The last time the Liberal Party of Canada was more popular than the Bloc Québécois in Quebec, the Liberal leader looked like this:
So now that it’s happening again, I don’t think Michael Ignatieff has to worry too much about his eyebrows. This is the monthly big-sample Quebec-only CROP poll, the one that was pitiless (and accurately so) in chronicling Stéphane Dion’s failure to rise in his home province. Today it shows the Liberals up 7 points from a month ago, the Bloc down 4, the Conservatives down 3, the NDP flat on the floor. Which leaves the numbers at 37% Liberal, 31% Bloc, 15% Conservative, 12% NDP.
With about that share of the popular vote, the Liberals won 26 Quebec seats in 1997 (against a stronger Bloc and weaker third and fourth parties). Note that, if repeated, this would represent a pickup of 12 seats for the Liberals over their result last October: a handy reminder of how shattered they were that night, and how far back they have to go. Give them a dozen new seats in Quebec, a dozen in Ontario and a dozen in the rest of the country and they still would have fewer seats than Paul Martin managed to salvage in the 2004 election. Note that the title of this post says “game changer,” not “game over.”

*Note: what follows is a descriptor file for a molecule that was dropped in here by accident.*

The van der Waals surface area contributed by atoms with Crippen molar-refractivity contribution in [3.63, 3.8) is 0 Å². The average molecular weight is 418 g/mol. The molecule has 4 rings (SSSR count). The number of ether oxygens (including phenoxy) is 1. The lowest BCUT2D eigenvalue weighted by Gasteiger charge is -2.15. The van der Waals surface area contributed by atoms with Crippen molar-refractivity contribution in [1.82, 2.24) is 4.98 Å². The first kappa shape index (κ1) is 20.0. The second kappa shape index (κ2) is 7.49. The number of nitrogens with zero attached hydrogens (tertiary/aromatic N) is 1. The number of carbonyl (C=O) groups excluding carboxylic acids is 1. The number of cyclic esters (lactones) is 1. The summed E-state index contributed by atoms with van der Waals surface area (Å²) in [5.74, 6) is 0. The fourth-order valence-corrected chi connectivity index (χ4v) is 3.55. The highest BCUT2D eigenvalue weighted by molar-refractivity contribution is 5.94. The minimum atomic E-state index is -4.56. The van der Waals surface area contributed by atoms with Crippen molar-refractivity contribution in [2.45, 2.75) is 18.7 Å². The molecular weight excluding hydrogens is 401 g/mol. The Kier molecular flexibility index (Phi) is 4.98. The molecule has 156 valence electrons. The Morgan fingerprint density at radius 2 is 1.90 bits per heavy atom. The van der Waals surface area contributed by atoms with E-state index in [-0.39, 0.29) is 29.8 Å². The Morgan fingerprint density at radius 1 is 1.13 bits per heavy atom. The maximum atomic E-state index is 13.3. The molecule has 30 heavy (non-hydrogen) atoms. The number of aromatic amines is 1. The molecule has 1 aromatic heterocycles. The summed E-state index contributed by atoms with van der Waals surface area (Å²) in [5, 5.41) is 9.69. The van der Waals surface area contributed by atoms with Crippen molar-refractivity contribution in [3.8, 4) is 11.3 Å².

For the Liberals, good news and bad: their new strength is in the part of the country where nobody will listen to a Conservative attack. But it also reveals dangerous weakness in the election readiness of the two other parties the Liberals will need to cooperate if they are to bring the Harper government down. Ignatieff has answered one question: Can he show any strength with the electorate? Now we’ll see the answer to a second: can he keep it?
INSTANT UPDATE/ CORRECTION: Actually, the last time the Liberals were more popular than the Bloc in Quebec, the leader looked like Paul Martin (it was February, 2004, just before the release of the sponsorship audit went so well). But I like the picture up above, so I’m going to keep it.